Happy Valentine’s Day!
I know some people hate Valentine’s Day. Not me! Sure, I understand the argument that it’s a Hallmark holiday invented to get people to bleed money on silly material things like flowers, chocolates, and stuffed animals. That’s partly true. I’m also a firm believer that we should reaffirm our love for those that are close to us every day–not just Valentine’s day.
But, at it’s core, I think Valentine’s Day provides a great excuse to stop what we’re doing and take some time to focus on our loved ones. How you want to celebrate is up to you! Some people want a fancy dinner and a big bouquet of roses and some would rather a home-cooked meal and a movie. Either way, I’m a fan.
We did our Valentine’s dinner last night. We finally got to try a new restaurant in town called Thirty Acres–a restaurant owned by a the former chef de cuisine at Momofuku Noodle Bar in NYC. The restaurant has made it onto a bunch of “must-try” NYC restaurants, which is exciting for Jersey City.
Instead of wining and dining tonight, we’ll be grocery shopping and then hitting the road to my parent’s house upstate. We’re hosting his brothers and their families as well as his cousins for a weekend of skiing. Should be some great conditions thanks to all the new snow we got yesterday!
To stay in the spirit of the holiday, I whipped up a batch of these delicious (and absolutely adorable) Valentine’s Day cookies. They look complicated, but they’re really pretty easy. Just split the dough in half, color one red, then roll up together into a log, slice, and bake.
Don’t feel limited by the pink and white. You can certainly make these cookies for just about any holiday. Try green and white for St. Patrick’s Day (it’s coming up!) or get crazy and dye both halves of the dough. Green and red would be fun for Christmas!
Despite their fancy appearance, these beautiful pink and white swirl cookies are actually very easy to make. Perfect Valentine's Day cookies!
- 1/2 cup unsalted butter (1 stick)
- 1/2 cup granulated sugar
- 1 large egg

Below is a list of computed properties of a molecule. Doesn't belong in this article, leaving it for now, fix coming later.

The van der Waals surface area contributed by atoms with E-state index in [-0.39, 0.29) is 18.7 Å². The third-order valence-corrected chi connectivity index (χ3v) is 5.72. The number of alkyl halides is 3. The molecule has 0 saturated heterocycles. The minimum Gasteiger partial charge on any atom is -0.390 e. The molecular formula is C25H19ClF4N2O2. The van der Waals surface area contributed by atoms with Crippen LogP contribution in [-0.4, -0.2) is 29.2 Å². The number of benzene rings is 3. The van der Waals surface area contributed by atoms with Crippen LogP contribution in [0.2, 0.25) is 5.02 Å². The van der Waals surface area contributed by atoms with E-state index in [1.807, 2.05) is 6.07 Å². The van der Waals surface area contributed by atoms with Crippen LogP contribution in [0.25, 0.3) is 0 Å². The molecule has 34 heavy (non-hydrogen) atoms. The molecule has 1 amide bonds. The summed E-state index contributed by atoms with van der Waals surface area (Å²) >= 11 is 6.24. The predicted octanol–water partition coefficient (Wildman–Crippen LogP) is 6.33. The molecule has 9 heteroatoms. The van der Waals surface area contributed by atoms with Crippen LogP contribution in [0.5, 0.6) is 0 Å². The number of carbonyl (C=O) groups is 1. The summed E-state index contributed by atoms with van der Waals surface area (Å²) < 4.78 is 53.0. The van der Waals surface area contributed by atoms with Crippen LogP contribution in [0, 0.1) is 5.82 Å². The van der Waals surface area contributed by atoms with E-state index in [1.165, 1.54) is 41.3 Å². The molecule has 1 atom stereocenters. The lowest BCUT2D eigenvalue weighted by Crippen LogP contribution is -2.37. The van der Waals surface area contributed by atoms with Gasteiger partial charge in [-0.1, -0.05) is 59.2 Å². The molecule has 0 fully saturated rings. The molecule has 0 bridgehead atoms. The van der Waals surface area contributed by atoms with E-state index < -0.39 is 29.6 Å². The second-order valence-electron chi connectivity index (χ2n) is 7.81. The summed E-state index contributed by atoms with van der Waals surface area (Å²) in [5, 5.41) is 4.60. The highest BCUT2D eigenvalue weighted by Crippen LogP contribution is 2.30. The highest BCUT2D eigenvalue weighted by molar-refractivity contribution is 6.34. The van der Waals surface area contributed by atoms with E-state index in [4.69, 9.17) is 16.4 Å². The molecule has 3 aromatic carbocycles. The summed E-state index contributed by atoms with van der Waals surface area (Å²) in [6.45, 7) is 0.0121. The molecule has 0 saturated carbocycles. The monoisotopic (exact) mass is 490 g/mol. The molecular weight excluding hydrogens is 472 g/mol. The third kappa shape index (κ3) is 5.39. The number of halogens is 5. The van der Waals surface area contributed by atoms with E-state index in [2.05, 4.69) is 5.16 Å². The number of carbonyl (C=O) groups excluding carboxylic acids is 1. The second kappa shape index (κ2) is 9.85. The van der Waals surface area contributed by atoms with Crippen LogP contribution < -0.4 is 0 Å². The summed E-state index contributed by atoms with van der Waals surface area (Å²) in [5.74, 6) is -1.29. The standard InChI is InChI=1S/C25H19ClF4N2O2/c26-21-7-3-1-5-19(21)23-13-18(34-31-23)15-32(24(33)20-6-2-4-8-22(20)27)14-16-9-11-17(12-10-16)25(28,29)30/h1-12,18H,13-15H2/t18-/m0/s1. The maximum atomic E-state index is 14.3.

- 1 teaspoon pure vanilla extract
- 1/2 teaspoon kosher salt
- 1 3/4 cups all-purpose flour
- pink food coloring
- 1/2 cup of pink decorating sugar
- Line 2 baking sheets with parchment paper. Beat the butter and granulated sugar on medium-high until light and fluffy, 2 to 3 minutes. Beat in the egg, then the vanilla and salt.
- Reduce mixer speed to low and gradually add the flour, mixing until just combined (do not overmix).
- Remove the dough and separate it into two equal pieces. Shape one piece of the dough into an 8-inch square, wrap it securely in plastic wrap and place it in the fridge.This will be your white dough.
- Return the other half of the dough to the mixing bowl. With the mixer on low, add in the pink food coloring, one drop at a time, until it reaches your desired color (I used 10 drops). Remove the pink dough, shape it into an 8-inch square, wrap it in plastic wrap and place it in the fridge. Refrigerate both halves of the dough for 2 hours.
- Place the white dough in between two pieces of wax paper or plastic wrap and roll it into a rectangle about 1/8-inch thick. Then, place the pink dough between two pieces of wax paper or plastic wrap and roll into a rectangle (of approximately the same size) about 1/8-inch thick.
- Remove the wax paper or plastic wrap, and carefully place the white dough on top of the pink dough. Use a rolling pin to very lightly roll over the two pieces of dough to eliminate extra pockets of air between the two colors.
- Starting with the longer side, roll the dough as tightly as possible. Wrap tightly in plastic wrap. Refrigerate for 1 hour, taking out and rolling it along the counter every 10 minutes or so to prevent the dough from developing a flat side.
- When ready to bake, preheat the oven to 350F. Pour the colored sugar into a flat dish, unwrap the log of cookie dough, and roll in the colored sugar to coat. Slice into 1/4-inch rounds and place about one inch apart on the prepared baking sheets. Bake for 12 minutes. Let cool slightly on the baking sheets, then transfer to a wire rack to cool completely.